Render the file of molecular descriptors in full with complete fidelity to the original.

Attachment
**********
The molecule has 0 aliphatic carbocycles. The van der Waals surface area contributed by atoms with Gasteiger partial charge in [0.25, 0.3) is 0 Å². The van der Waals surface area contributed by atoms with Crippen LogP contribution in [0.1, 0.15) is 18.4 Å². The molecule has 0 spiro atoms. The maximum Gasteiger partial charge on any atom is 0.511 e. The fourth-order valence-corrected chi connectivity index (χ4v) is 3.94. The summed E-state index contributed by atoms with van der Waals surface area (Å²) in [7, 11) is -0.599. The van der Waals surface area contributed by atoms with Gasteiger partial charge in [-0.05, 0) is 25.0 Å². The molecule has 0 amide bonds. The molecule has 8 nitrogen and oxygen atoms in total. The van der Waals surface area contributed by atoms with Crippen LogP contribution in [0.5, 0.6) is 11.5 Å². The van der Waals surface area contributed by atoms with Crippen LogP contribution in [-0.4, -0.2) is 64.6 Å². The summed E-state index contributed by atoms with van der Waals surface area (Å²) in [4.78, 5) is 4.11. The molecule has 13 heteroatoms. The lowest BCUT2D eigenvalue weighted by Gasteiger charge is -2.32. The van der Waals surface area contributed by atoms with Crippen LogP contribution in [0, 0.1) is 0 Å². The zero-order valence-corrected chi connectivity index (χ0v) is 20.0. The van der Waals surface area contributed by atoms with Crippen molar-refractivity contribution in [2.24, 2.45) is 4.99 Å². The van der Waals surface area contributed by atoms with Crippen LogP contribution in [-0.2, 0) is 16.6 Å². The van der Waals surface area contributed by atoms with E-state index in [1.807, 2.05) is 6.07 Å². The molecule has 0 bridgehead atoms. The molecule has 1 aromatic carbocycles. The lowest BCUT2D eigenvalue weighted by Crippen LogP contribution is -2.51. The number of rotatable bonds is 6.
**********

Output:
The molecule has 0 aliphatic carbocycles. The van der Waals surface area contributed by atoms with Gasteiger partial charge in [0.25, 0.3) is 0 Å². The van der Waals surface area contributed by atoms with Crippen LogP contribution in [0.1, 0.15) is 18.4 Å². The molecule has 0 spiro atoms. The maximum Gasteiger partial charge on any atom is 0.511 e. The fourth-order valence-corrected chi connectivity index (χ4v) is 3.94. The summed E-state index contributed by atoms with van der Waals surface area (Å²) in [7, 11) is -0.599. The van der Waals surface area contributed by atoms with Gasteiger partial charge in [-0.05, 0) is 25.0 Å². The molecule has 0 amide bonds. The molecule has 8 nitrogen and oxygen atoms in total. The van der Waals surface area contributed by atoms with Crippen LogP contribution in [0.5, 0.6) is 11.5 Å². The van der Waals surface area contributed by atoms with Crippen LogP contribution in [-0.4, -0.2) is 64.6 Å². The summed E-state index contributed by atoms with van der Waals surface area (Å²) in [4.78, 5) is 4.11. The molecule has 13 heteroatoms. The lowest BCUT2D eigenvalue weighted by Gasteiger charge is -2.32. The van der Waals surface area contributed by atoms with Crippen LogP contribution in [0, 0.1) is 0 Å². The zero-order valence-corrected chi connectivity index (χ0v) is 20.0. The van der Waals surface area contributed by atoms with Crippen molar-refractivity contribution in [2.24, 2.45) is 4.99 Å². The van der Waals surface area contributed by atoms with Crippen LogP contribution in [-0.2, 0) is 16.6 Å². The van der Waals surface area contributed by atoms with E-state index in [1.807, 2.05) is 6.07 Å². The molecule has 0 bridgehead atoms. The molecule has 1 aromatic carbocycles. The lowest BCUT2D eigenvalue weighted by Crippen LogP contribution is -2.51. The number of rotatable bonds is 6.